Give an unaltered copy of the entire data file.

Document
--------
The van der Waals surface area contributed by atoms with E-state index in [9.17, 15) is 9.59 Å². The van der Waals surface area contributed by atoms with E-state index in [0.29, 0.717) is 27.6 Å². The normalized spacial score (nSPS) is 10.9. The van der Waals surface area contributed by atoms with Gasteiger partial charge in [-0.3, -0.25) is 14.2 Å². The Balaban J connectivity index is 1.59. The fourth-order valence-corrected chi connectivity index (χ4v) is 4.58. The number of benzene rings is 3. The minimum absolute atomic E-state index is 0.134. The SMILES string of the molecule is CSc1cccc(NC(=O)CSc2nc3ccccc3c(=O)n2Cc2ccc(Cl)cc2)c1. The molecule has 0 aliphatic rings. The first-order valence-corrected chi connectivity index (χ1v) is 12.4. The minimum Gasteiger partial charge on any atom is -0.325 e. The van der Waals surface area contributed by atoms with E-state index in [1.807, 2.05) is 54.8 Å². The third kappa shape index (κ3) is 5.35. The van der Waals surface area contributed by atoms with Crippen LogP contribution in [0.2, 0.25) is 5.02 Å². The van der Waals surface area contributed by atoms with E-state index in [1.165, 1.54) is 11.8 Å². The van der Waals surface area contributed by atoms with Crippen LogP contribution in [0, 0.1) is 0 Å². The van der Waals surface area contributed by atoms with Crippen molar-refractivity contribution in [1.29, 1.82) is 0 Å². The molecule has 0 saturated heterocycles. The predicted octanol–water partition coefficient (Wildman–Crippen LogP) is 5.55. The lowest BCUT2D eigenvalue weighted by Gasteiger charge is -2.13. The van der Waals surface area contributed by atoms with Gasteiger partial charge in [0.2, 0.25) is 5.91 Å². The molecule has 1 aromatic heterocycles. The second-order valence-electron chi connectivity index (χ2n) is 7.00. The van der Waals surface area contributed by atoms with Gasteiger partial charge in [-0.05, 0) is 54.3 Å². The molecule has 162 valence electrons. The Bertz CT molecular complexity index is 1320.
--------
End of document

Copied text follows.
The van der Waals surface area contributed by atoms with E-state index in [9.17, 15) is 9.59 Å². The van der Waals surface area contributed by atoms with E-state index in [0.29, 0.717) is 27.6 Å². The normalized spacial score (nSPS) is 10.9. The van der Waals surface area contributed by atoms with Gasteiger partial charge in [-0.3, -0.25) is 14.2 Å². The Balaban J connectivity index is 1.59. The fourth-order valence-corrected chi connectivity index (χ4v) is 4.58. The number of benzene rings is 3. The minimum absolute atomic E-state index is 0.134. The SMILES string of the molecule is CSc1cccc(NC(=O)CSc2nc3ccccc3c(=O)n2Cc2ccc(Cl)cc2)c1. The molecule has 0 aliphatic rings. The first-order valence-corrected chi connectivity index (χ1v) is 12.4. The minimum Gasteiger partial charge on any atom is -0.325 e. The van der Waals surface area contributed by atoms with E-state index in [1.807, 2.05) is 54.8 Å². The third kappa shape index (κ3) is 5.35. The van der Waals surface area contributed by atoms with Crippen LogP contribution in [0.2, 0.25) is 5.02 Å². The van der Waals surface area contributed by atoms with E-state index in [1.165, 1.54) is 11.8 Å². The van der Waals surface area contributed by atoms with Crippen LogP contribution in [0, 0.1) is 0 Å². The van der Waals surface area contributed by atoms with Crippen molar-refractivity contribution in [1.29, 1.82) is 0 Å². The molecule has 0 saturated heterocycles. The predicted octanol–water partition coefficient (Wildman–Crippen LogP) is 5.55. The lowest BCUT2D eigenvalue weighted by Gasteiger charge is -2.13. The van der Waals surface area contributed by atoms with Gasteiger partial charge in [0.2, 0.25) is 5.91 Å². The molecule has 1 aromatic heterocycles. The second-order valence-electron chi connectivity index (χ2n) is 7.00. The van der Waals surface area contributed by atoms with Gasteiger partial charge in [-0.05, 0) is 54.3 Å². The molecule has 162 valence electrons. The Bertz CT molecular complexity index is 1320.